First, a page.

With that in mind, readers will now be able to appreciate the symbolism of President Lincoln being present in the Oval Office meeting of President Kagame and President Bush today.

After the 11:30am meeting at the White House was over, President Kagame attended a 2:30pm Press Conference at the Voice of America building, which was taped for viewing on Real Media Player. While watching it I recognized some of Kagame's traits as described by Gourevitch in his interviews over the course of the four visits he made to Rwanda in prepration for writing his book.

The journalists attending the VOA Press Conference asked only confrontational questions, many of them stating rumours as facts, and most of them attempts to discredit Kagame's accomplishments in Rwanda, and the country's proven success. Instead of reacting in anger, Kagame patiently and with wit and rare comportment and intelligence, calmly explained the facts and the reality of the situation.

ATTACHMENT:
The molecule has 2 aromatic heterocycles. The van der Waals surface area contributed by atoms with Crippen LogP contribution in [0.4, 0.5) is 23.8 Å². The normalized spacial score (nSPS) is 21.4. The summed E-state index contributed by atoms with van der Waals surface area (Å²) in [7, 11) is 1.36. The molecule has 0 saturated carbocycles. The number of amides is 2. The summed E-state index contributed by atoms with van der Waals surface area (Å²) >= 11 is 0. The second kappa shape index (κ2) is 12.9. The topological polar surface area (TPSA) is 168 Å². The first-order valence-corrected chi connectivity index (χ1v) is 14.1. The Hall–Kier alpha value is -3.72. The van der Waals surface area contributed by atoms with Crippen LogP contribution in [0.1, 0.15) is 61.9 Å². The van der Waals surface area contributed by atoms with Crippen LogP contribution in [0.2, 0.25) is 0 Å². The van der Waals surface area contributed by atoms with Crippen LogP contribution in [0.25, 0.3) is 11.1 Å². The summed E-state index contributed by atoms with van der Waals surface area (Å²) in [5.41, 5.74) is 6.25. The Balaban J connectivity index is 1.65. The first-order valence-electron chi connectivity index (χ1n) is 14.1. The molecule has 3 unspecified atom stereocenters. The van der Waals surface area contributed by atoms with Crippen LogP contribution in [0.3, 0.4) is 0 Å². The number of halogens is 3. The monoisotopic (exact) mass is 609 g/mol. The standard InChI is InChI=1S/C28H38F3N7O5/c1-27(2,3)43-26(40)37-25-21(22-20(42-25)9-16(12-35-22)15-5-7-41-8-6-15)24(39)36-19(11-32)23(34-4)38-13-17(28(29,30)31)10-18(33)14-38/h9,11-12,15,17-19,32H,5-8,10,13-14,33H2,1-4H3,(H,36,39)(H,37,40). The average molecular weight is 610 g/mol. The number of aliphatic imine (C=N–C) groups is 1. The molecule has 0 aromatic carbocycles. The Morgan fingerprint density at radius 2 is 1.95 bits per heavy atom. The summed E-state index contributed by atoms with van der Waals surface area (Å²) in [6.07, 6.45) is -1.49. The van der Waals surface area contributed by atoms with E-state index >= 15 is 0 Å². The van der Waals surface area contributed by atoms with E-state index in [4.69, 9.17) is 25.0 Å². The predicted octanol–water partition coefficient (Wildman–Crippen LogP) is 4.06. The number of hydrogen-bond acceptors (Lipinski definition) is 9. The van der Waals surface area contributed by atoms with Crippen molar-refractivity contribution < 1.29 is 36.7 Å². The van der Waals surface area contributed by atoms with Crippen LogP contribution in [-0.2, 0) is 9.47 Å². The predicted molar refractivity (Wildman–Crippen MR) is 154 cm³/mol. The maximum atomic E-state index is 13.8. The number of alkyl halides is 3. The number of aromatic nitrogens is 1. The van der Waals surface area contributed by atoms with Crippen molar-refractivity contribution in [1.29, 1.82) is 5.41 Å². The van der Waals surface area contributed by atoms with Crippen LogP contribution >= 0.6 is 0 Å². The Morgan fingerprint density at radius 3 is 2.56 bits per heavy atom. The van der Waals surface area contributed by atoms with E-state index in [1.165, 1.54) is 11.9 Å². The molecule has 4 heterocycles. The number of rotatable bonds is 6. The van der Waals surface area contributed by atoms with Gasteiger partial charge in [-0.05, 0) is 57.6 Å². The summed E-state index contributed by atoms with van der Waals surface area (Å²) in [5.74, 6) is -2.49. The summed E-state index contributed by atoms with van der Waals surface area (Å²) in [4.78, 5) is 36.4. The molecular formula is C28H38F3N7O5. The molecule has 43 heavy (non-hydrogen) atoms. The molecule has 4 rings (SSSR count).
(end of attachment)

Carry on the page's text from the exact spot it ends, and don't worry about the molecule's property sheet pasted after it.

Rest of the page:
After listening to him I had a greater understanding of the complex issues of the Gacacca Courts, the crime of Genocide, the International Criminal Tribune abuses, the falsity of the human rights abuse allegations, and the falsification of Rwanda's history portrayed in the movies, to name a few of the topics.

I highly recommend that people who only know Rwanda through the movies, take this opportunity to listen to a true Rwandan hero - their President, Paul Kagame. ~ Jackie Jura

President Kagame holds Press Conference (at Voice of America studio). VOA, May 31, 2006

Jackie Jura
~ an independent researcher monitoring local, national and international events ~
website: & email: